I motivate cross-functional teams to develop and manage distributed applications and services that scale into billion dollar lines of revenue. As an award-winning executive, I led xCloud - Microsoft’s Gaming-as-a-Service, co-founded two game studios, and published 31 apps/games on virtually every major media platform of the last two decades. My experience includes negotiating multiple $100M+ acquisitions, raising $28M+ capital from tier-1 VC’s, landing a $52M contract to develop a home VR system, and leading global teams of 100+ professionals. I’ve also authored a NY Times bestseller and commanded in the U.S. Army. I am an authentic and curious leader who genuinely enjoys mentoring young entrepreneurs.
Game-streaming is set to disrupt the industry significantly as 5G networks and devices proliferate. The technology provides a rare opportunity for developers to reach upstream, directly to customers - circumventing Steam or the app store. And for platform owners, like Xbox, its an even bigger opportunity to grow their communities with Netflix-like catalogs of content their subscribers can play on any device and anywhere.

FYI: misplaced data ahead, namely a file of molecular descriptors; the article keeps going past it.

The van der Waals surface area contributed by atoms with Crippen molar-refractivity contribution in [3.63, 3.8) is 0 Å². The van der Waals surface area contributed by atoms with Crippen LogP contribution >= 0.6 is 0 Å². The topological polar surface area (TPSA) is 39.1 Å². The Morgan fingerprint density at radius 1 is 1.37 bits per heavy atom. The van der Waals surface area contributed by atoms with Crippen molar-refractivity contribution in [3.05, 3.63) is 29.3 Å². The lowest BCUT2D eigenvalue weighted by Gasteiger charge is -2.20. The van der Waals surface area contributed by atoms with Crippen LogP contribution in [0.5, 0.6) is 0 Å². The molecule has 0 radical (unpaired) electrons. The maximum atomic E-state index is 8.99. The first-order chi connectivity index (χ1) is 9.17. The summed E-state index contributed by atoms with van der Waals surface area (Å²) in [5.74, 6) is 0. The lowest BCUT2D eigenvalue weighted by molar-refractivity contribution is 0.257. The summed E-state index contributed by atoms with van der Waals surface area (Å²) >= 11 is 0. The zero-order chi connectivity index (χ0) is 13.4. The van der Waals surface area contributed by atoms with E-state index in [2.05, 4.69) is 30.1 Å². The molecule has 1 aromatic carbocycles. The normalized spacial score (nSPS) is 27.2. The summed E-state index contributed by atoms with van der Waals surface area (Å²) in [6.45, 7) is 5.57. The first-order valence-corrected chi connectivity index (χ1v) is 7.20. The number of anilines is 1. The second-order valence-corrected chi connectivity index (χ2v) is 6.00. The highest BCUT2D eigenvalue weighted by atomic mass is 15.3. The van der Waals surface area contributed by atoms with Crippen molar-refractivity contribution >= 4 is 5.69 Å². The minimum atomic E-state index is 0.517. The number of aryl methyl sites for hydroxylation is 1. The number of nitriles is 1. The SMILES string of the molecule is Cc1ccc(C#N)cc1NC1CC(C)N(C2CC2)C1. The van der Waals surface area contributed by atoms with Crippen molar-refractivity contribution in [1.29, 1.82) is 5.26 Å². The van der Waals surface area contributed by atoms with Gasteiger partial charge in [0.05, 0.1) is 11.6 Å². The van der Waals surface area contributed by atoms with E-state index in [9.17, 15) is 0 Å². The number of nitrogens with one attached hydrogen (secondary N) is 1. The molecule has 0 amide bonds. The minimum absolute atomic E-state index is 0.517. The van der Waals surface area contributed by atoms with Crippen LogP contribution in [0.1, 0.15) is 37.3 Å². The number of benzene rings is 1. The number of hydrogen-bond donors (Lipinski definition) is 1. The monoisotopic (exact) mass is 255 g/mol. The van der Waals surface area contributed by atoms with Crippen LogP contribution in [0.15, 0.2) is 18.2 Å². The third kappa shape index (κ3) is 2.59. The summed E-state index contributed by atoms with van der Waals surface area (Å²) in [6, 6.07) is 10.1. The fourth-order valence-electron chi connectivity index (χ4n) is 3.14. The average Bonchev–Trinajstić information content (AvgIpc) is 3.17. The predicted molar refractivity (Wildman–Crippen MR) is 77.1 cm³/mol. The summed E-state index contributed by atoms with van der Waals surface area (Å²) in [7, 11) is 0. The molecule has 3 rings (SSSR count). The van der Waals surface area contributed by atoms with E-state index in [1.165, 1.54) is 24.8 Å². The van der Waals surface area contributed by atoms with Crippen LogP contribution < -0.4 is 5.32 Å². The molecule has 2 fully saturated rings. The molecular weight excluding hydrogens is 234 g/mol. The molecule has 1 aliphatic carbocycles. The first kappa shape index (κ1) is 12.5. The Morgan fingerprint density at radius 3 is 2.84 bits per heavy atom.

As head of cloud gaming at Xbox I led the development of a global Gaming-as-a-Service (GaaS) platform for Microsoft. The consumer facing component of the service is Project xCloud - a game streaming service designed to work across consoles, PCs, and mobile devices.
xCloud research teams are creating ways to combat latency via advanced network techniques combined with video encoding and decoding making game streaming viable on 4G networks and building custom hardware for its datacenters, so that existing and future Xbox games will be compatible with the xCloud service.
Public trials of xCloud begin in 2019 to learn to scale with different volumes and locations and to test the service with Xbox wireless controllers connected to consoles, mobile devices, and PCs.
Meteor was a video game publisher of the award winning, direct-to-consumer, free-to-play PC game HAWKEN. Recruited by tier-1 VC’s Benchmark (Snapchat) and Firstmark Capital (Uber) to acquire HAWKEN’s developer, Adhesive Games, and take on the role of CEO, I was challenged with recapitulating their success with Riot Games.
Riot had built League of Legends into the biggest game franchise in history and was acquired by Tencent for nearly half a billion dollars. With Meteor they wanted to repeat their formula of building out a top tier roster of talent to successfully publish free-to-play games globally, with an emphasis on compelling content and a high standard of customer service and community engagement.